The High Court will not intervene in the ongoing dispute over proposed changes to the way Botton Village operates.
Three residents from the village had claimed that planned adaptations to current living arrangements amount to a breach of the residents’ rights under Article 8(1) European Convention on Human Rights.
Traditionally, learning disabled residents have lived alongside volunteer co-workers and their families at Botton, but Camphill Village Trust, the charity which runs the village, is proposing to end the long-standing shared-living arrangement and wants to make all volunteer workers paid employees.
On Wednesday, Mr Justice Knowles rejected the challenge for a second time having already dismissed a claim for Judicial Review on March 27, ruling that it was not arguable that there had been a breach of the residents’ human rights.
He said: “The claimants who have learning difficulties deserve every respect. I have no reason to doubt what they feel they gain from these co-worker relationships. I readily acknowledge these things are important.
“I have no reason to view the co-workers or the charity with anything other than respect.”
A spokesperson for Camphill Village Trust said that the charity welcomed the judge’s findings that they had no case to answer.
“We have always believed that the changes we plan to make at Botton Village are necessary and justified,” he added.
“They are a legitimate response to the increasingly rigorous regulatory and legal duties applying to organisations providing care and support.
“The changes need not, however, diminish the life experiences of anyone living at Botton Village.”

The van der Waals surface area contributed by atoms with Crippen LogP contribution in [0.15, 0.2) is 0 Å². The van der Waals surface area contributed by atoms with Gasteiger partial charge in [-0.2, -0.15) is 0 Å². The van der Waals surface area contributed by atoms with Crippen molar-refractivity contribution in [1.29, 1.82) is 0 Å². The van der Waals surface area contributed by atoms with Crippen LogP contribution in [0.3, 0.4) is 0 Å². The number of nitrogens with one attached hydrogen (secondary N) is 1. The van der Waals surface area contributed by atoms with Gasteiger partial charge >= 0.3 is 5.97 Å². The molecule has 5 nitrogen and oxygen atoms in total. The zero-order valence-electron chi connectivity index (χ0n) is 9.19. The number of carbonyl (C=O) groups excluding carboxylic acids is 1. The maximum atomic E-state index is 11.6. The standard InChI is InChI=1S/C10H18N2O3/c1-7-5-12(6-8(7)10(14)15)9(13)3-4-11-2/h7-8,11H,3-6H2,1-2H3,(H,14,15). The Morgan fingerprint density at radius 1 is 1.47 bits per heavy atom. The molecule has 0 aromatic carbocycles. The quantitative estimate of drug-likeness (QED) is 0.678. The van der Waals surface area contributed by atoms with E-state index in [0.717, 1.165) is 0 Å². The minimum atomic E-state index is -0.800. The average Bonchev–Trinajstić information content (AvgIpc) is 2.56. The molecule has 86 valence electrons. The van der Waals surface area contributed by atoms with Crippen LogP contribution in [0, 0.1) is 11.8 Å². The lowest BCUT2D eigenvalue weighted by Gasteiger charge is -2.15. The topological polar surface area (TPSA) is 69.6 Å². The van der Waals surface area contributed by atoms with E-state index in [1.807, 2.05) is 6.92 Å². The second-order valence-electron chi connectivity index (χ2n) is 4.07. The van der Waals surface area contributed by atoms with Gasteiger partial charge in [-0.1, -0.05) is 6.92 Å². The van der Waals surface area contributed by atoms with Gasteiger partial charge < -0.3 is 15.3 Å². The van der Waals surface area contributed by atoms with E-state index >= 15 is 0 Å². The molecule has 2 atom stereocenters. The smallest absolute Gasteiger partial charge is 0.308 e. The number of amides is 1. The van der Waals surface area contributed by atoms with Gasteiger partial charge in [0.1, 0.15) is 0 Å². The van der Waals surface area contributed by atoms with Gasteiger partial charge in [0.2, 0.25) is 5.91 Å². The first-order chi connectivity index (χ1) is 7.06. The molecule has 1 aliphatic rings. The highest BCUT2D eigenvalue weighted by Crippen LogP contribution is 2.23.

The spokesperson went on to say that although pleased by the judge’s findings, the charity is concerned that some of the people that they support felt strongly enough to go to court.
He continued: “We will be looking closely at how we can ensure those we support and their families, including both those for and against the proposed changes, can play a more direct role in shaping life at Botton Village.”
A spokesperson for the learning disabled claimants said that they were “very disappointed” by the decision in the High Court, but added that they are confident it is only a temporary set-back in the midst of “growing political and personal support”.
She added: “It is a great pity that our community has had to endure months of stress and uncertainty as we have fought to preserve the ideal of a non-segregational way of living which, we feel, Camphill Village Trust is determined to discard.
“We believe they have the right to a family life like any other citizen and will continue to campaign and appeal this decision and fight the apartheid being artificially imposed upon us.
“CVT’s stated reasons for making the changes seem to alter regularly. They have stated it is because of an increasingly rigorous regulatory and legal climate surrounding looking after the learning disabled – whereas previously it was because of the changed nature of the relationship between the co-workers and the charity.
“This was a change CVT engineered by altering working practices on the ground so as to create a hierarchical management structure which is contrary to its own prescribed ethos.”
The spokesperson went on to say that the claimants welcomed CVT’s stated commitment to ensuring that all those at Botton – including those members of the community who have battled hard for so long against the new regime – will have a closer role in shaping future life at Botton.
She added: “Nevertheless we find it unlikely as it was previously volunteered by CVT in early December 2015 however nothing has happened over at least five months”.
A separate legal case concerning Botton Village before the Chancery Division of the High Court was currently unaffected by today’s decision.